the south of wales and south—west of england, in fact, some of the areas that will see somewhat improved conditions on what i am showing you here. but there's no doubt about it, things will be cloudier. they will be wetter, too, for the great heart of the british isles, as this great tumble of cloud works its way in from the atlantic, all tied in with weather fronts which will gradually chug their way ever further towards the eastern side of the british isles. it really won't be very long into the afternoon before we see wet weather getting into the eastern side of the pennines, down towards east anglia, flirting with the southeast. different kettle of fish across the far north of scotland. it will stay dry and bright for the most part and then come back towards the mainland, some spotty showers, the rain will be in the central belt for a time but i think it will quit the scene and after a wet start for northern ireland, an improving picture through the afternoon. some wet weather to be had on the western slopes of the pennines, top end of wales, and the rain gradually percolating ever further towards the east. the southern parts of wales, the southern and south—western parts of england likely to see little in the way of rain, especially where you really need it, don't you? some of the fields looking very cracked at the moment. 0vernight, a fair bit of cloud around, keeping the frost at bay
for many although you may see a bit across the northern parts of scotland. all of today's weather is driven by a west—north—west breeze. easter monday, the breeze is coming from the north and there is a pool of cold airjust waiting to get at us and that change in wind direction will draw it towards us over the next 24—36 hours. bright skies across the north of scotland, but some showers falling, quite wintry to quite low levels, if the truth be known. further south, a mixture of sunny spells and showers, for the greater part of the british isles, no signs of the cold air by day across the south, but as we drag this little weather feature ever further south and the skies begin to clear, that is the temperature profile in towns and cities but look at this, hard frost in the heart of scotland. if you are prone further south, you may see a bit of frost as well. that is the theme of the first part of next week, frosty nights and sunny spells by day. hello. this is bbc news. the headlines. north korea has made a failed attempt to test a missile, hours before the us vice—president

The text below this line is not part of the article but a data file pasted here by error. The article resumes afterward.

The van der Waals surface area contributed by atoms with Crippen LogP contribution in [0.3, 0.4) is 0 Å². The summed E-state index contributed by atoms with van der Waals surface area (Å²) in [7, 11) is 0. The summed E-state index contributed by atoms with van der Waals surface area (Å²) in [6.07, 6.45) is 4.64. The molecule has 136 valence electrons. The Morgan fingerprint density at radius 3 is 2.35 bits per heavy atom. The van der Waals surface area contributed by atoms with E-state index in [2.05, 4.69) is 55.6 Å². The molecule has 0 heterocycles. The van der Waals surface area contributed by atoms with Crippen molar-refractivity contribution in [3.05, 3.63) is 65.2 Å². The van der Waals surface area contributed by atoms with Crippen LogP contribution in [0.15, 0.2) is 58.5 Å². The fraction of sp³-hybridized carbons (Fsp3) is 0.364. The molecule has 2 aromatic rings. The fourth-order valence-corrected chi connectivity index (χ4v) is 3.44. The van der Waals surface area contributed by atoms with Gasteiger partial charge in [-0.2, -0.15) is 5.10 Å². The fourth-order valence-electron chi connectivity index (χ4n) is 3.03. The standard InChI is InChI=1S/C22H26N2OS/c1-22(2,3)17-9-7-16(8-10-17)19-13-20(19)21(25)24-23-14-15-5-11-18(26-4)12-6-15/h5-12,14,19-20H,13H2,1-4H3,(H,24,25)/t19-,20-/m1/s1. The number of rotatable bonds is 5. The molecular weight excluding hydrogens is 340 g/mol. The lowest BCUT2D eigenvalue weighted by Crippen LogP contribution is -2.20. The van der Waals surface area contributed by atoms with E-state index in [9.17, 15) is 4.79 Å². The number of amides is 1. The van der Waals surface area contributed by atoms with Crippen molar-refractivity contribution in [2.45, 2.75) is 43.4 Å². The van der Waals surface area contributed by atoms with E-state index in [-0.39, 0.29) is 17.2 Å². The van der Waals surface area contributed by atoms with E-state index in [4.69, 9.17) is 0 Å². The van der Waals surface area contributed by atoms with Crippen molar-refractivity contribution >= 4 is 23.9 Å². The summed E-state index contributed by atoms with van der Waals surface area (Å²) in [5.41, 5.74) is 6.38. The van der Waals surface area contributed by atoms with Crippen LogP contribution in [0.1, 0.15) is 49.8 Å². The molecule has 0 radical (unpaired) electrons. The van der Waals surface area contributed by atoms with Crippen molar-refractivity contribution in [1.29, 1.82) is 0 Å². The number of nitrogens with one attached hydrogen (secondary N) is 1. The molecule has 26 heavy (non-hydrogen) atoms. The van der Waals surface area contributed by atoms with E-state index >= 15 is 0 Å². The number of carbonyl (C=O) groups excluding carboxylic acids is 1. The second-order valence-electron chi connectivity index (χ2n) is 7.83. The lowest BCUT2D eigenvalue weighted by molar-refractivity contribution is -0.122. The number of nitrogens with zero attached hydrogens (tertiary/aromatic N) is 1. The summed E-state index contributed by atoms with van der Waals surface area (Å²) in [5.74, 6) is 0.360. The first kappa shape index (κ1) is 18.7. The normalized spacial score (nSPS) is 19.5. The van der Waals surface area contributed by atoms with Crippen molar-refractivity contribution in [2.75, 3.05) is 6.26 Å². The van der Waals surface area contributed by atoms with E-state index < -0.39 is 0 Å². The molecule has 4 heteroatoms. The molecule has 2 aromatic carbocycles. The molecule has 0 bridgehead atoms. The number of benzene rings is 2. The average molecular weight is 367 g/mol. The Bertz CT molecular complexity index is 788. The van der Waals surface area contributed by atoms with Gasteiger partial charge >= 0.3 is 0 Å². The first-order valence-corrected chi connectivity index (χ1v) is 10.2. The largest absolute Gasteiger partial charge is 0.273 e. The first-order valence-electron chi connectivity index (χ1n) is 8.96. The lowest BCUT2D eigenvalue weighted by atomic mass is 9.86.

arrived in south korea. this morning's provocation from the north is just the latest reminder of the risks each one of you face every day in the defence of the freedom of the people of south korea and the defence of america. theresa may has used her easter message to urge people to "unite" as britain prepares to leave the european union. reports from syria say the number of people who died in yesterday's bomb attack on a convoy of buses has risen to more than 100. people in turkey are voting in a referendum which could lead to radical changes to the country's constitution. thank you for your company this morning. julian worricker is standing by to take on the challenge